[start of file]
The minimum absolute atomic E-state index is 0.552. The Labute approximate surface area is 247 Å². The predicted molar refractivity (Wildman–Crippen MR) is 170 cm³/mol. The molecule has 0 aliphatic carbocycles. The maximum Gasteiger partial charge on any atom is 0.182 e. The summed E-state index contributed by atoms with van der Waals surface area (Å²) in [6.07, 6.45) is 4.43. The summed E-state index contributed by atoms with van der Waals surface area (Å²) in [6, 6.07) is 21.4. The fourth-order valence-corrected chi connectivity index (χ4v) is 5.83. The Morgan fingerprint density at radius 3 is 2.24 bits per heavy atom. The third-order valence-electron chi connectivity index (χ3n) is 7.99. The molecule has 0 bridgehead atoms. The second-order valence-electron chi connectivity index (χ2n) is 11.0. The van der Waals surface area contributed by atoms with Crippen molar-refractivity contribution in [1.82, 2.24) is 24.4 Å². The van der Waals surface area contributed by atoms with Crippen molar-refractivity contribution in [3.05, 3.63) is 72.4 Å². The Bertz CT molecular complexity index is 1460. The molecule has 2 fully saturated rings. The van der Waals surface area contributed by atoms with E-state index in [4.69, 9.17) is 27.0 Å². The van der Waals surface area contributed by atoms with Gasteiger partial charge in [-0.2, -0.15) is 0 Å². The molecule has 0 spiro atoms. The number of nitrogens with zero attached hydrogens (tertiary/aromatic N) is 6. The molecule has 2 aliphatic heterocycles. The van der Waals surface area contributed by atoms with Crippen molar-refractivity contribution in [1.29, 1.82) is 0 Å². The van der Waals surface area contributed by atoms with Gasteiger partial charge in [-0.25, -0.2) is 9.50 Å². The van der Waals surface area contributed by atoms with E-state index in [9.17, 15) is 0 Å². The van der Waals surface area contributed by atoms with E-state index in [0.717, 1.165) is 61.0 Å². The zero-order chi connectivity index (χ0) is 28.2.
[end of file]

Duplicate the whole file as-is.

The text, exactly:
The minimum absolute atomic E-state index is 0.552. The Labute approximate surface area is 247 Å². The predicted molar refractivity (Wildman–Crippen MR) is 170 cm³/mol. The molecule has 0 aliphatic carbocycles. The maximum Gasteiger partial charge on any atom is 0.182 e. The summed E-state index contributed by atoms with van der Waals surface area (Å²) in [6.07, 6.45) is 4.43. The summed E-state index contributed by atoms with van der Waals surface area (Å²) in [6, 6.07) is 21.4. The fourth-order valence-corrected chi connectivity index (χ4v) is 5.83. The Morgan fingerprint density at radius 3 is 2.24 bits per heavy atom. The third-order valence-electron chi connectivity index (χ3n) is 7.99. The molecule has 0 bridgehead atoms. The second-order valence-electron chi connectivity index (χ2n) is 11.0. The van der Waals surface area contributed by atoms with Crippen molar-refractivity contribution in [1.82, 2.24) is 24.4 Å². The van der Waals surface area contributed by atoms with Crippen molar-refractivity contribution in [3.05, 3.63) is 72.4 Å². The Bertz CT molecular complexity index is 1460. The molecule has 2 fully saturated rings. The van der Waals surface area contributed by atoms with E-state index in [4.69, 9.17) is 27.0 Å². The van der Waals surface area contributed by atoms with Gasteiger partial charge in [-0.2, -0.15) is 0 Å². The molecule has 0 spiro atoms. The number of nitrogens with zero attached hydrogens (tertiary/aromatic N) is 6. The molecule has 2 aliphatic heterocycles. The van der Waals surface area contributed by atoms with Crippen molar-refractivity contribution in [1.29, 1.82) is 0 Å². The van der Waals surface area contributed by atoms with Gasteiger partial charge in [-0.25, -0.2) is 9.50 Å². The van der Waals surface area contributed by atoms with E-state index in [9.17, 15) is 0 Å². The van der Waals surface area contributed by atoms with E-state index in [0.717, 1.165) is 61.0 Å². The zero-order chi connectivity index (χ0) is 28.2.